Although Valve just recently released a series of Steam Machine prototypes to beta testers, they have no plans to manufacture any retail version of the streaming device for public consumption. Instead, the company wants to assist where needed, while leaving the actual development duties to companies like iBuyPower and Alienware.
While Valve has been the spearhead for the Steam Machine movement, they see themselves as a trendsetter more than anything else. As Valve Co-Founder Gabe Newell explains, the end goal was never for Valve to manufacture their own machine. Rather, they wanted to provide the groundwork and the platform, and then let other companies take over.
Strangely, that’s exactly what’s happening, as 14 different Steam Machines were unveiled at this year’s CES. Newell was on hand to show off the machines, which range in price from $500 to $2,000+, but he didn’t have any consumer products to show from Valve.
It should be mentioned that there are Valve-manufactured Steam Machines in the wild – the company created about 300 prototypes – but those were issued to beta testers, developers, and manufacturers. They were not meant to be the first prototypes for an inevitable Valve Steam Machine.
However, although they won’t develop their own retail Steam Machine, Valve won’t play armchair quarterback either. As Newell explained, the company will step in wherever and whenever necessary — be it platform or controller related. Ultimately, the success of the Steam Machine benefits Steam and Valve, so it is in their best interest to ensure the “consoles” are of a certain quality.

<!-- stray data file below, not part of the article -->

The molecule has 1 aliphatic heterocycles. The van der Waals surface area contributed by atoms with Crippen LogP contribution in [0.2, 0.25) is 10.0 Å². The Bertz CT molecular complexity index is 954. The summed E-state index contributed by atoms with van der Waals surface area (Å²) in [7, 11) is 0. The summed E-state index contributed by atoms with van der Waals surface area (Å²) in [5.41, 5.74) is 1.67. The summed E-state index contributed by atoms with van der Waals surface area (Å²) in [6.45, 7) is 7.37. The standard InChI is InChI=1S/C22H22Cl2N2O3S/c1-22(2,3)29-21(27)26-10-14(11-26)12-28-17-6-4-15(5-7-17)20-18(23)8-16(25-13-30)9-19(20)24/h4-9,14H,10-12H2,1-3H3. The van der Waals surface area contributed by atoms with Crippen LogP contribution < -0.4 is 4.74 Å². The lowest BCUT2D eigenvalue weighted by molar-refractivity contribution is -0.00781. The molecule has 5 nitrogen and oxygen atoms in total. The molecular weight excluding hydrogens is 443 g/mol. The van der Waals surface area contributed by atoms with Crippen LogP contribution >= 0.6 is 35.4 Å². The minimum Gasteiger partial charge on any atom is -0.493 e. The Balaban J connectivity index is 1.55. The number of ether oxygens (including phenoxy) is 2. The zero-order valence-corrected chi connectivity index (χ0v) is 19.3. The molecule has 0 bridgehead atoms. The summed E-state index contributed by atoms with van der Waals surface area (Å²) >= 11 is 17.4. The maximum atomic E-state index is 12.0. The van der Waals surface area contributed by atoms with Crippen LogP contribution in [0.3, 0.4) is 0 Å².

“We’ll make what we need to. We really view our role in this as enabling. So we’ll do whatever is going to be helpful to other hardware manufacturers — whether that’s with controller design or building specific kinds of boxes.”
Ultimately, this news from Gabe Newell isn’t all that surprising, even if it is disappointing. Whenever Valve spoke about the Steam Machine and PC streaming they always approached the topic from the perspective of an enabler. Their work would show company’s how to get the ball rolling, and the other manufacturers would take over from there.
We’ve yet to actually see the Steam Machines in action ourselves so there are a lot of question marks regarding the devices’ usability and competency. But, much like when SteamOS, the Steam Controller, and the inevitable Steam Machine were announced, we are very intrigued.
Do you plan on buying a Steam Machine? If Valve released their own Steam Machine would you choose it over other manufacturers’ device?